Legislative Update: March 27, 2017

Real-time video and audio has taken off recently, allowing anyone with a cell phone to become a content creator. From hosting your own live talkshow to providing an up-close view of breaking events, locally or abroad, the possibilities of this technology to inform and enrich are great. But there’s a dark side to these new capabilities, with the distribution of disturbing or highly inappropriate videos and audios.

Recently, a 12-year-old from Georgia livestreamed her own suicide on social media—and the video was widely distributed by others in the days following the incident. A few days before that incident, a 14-year old from Florida also livestreamed her suicide, from the bathroom of her home, and that video went viral. We have nothing but sympathy for the families of those who take their own lives—the spread of the videos of their children’s suicides is an abuse, possibly repeated thousands of times, of those families and the memories of their children.

The tragic incidents in Georgia and Florida represent only two of many cases where video footage of suicides have been widely distributed to a broad audience. Sadly, today our law enforcement officers have very few tools at their disposal to stop people who further victimize these people by distributing their suicide videos. The viral nature of these videos may also cause other children to consider suicide. We need to address this growing issue immediately.

In an effort to protect vulnerable segments of our population, this year I filed legislation in Springfield that would criminalize the act of publishing, selling, or delivering video or audio that depicts a child or intellectually disabled person committing suicide. Cognizant of constitutional concerns, I drew specifically upon statutes banning the distribution of child pornography in drafting this bill. Protecting these classifications of people is a good starting point, but my eventual goal is to include all people, regardless of age or mental capacity, in the statute.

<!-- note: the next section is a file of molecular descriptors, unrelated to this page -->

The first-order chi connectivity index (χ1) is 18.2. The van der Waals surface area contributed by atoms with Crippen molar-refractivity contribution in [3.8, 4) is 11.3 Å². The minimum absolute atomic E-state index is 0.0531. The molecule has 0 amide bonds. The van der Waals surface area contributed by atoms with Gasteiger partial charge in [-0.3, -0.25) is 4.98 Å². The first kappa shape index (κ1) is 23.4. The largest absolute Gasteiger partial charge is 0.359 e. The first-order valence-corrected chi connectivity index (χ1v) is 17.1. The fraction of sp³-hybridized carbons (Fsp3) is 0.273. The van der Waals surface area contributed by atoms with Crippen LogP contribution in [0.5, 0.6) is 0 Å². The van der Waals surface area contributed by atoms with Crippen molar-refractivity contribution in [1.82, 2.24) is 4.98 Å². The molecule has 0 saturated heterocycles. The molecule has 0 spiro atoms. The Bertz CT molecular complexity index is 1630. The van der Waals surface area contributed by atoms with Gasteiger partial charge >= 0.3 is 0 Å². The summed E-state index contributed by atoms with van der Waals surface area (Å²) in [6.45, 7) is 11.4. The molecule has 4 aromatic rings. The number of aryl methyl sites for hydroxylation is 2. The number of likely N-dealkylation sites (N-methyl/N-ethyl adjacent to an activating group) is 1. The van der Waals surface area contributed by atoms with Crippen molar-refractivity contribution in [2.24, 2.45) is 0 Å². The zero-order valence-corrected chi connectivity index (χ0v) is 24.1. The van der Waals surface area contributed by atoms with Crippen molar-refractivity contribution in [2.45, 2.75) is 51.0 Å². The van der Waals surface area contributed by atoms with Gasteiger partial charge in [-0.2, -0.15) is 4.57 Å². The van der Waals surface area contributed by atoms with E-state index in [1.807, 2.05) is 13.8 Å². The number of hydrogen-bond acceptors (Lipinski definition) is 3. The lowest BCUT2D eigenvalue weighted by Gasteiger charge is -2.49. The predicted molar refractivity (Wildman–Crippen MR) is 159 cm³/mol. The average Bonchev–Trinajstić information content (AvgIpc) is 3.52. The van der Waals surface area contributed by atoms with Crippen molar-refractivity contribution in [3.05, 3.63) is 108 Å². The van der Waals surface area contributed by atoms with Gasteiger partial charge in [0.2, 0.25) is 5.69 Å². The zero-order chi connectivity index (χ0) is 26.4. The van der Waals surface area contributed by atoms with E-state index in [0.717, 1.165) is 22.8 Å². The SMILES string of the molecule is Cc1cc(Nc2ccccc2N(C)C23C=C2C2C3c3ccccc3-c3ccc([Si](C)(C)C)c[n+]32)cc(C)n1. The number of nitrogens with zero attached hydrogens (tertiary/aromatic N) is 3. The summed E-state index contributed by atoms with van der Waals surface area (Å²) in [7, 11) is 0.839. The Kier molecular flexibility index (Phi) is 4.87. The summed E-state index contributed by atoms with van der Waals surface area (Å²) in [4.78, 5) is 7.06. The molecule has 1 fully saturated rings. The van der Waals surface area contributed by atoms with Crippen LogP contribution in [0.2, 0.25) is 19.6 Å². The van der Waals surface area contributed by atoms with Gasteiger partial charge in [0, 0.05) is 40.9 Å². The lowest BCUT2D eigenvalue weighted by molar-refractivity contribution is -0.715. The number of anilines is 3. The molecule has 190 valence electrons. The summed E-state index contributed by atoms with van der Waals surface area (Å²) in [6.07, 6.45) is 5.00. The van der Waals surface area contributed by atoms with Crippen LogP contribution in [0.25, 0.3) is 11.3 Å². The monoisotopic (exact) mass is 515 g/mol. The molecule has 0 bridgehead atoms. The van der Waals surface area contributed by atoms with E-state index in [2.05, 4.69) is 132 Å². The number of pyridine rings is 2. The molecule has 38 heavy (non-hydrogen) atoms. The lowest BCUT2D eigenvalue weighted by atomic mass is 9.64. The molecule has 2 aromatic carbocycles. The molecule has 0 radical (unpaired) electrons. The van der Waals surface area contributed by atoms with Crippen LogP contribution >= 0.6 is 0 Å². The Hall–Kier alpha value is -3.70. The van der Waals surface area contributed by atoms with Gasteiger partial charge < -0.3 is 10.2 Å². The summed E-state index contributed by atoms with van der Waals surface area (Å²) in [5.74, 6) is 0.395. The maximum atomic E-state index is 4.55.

Suicide is very personal issue for me. Two of my own close high school friends committed suicide while we were in college, and another college friend committed suicide shortly after graduation. While most of us do not speak of the pain and loss caused by these terrible deaths, we all know people and families impacted by suicide.

Specifically, my bill, HB 825, would amend the criminal code to create the offense of Criminal Distribution of a Suicide Depiction. Through this legislation, an individual would be guilty of a crime if he or she knowingly publishes, sells, delivers, or makes an offer to sell or deliver, a video or audio depiction of a child or disabled person committing suicide. A first offense would be classified as a Class A misdemeanor, and those who engage in a second or subsequent offense would be guilty of a Class 4 felony.

Common sense and human decency dictates that, when inappropriate videos are posted for public viewing, the video or audio stream should not be shared, sold, or distributed. However, a basic understanding between right and wrong often falls to the wayside, as violent and inappropriate videos quickly go viral in our new digital world. With the rapidly-increasing use of the Internet for live-streaming of videos, legislators have to ensure that the law keeps up with technology, especially when faced with alarming trends like this one. We must do everything we can to deter lost or troubled people from choosing to take their own life, and putting stiff penalties in place for those who share or sell videos of children who commit suicide is a good start.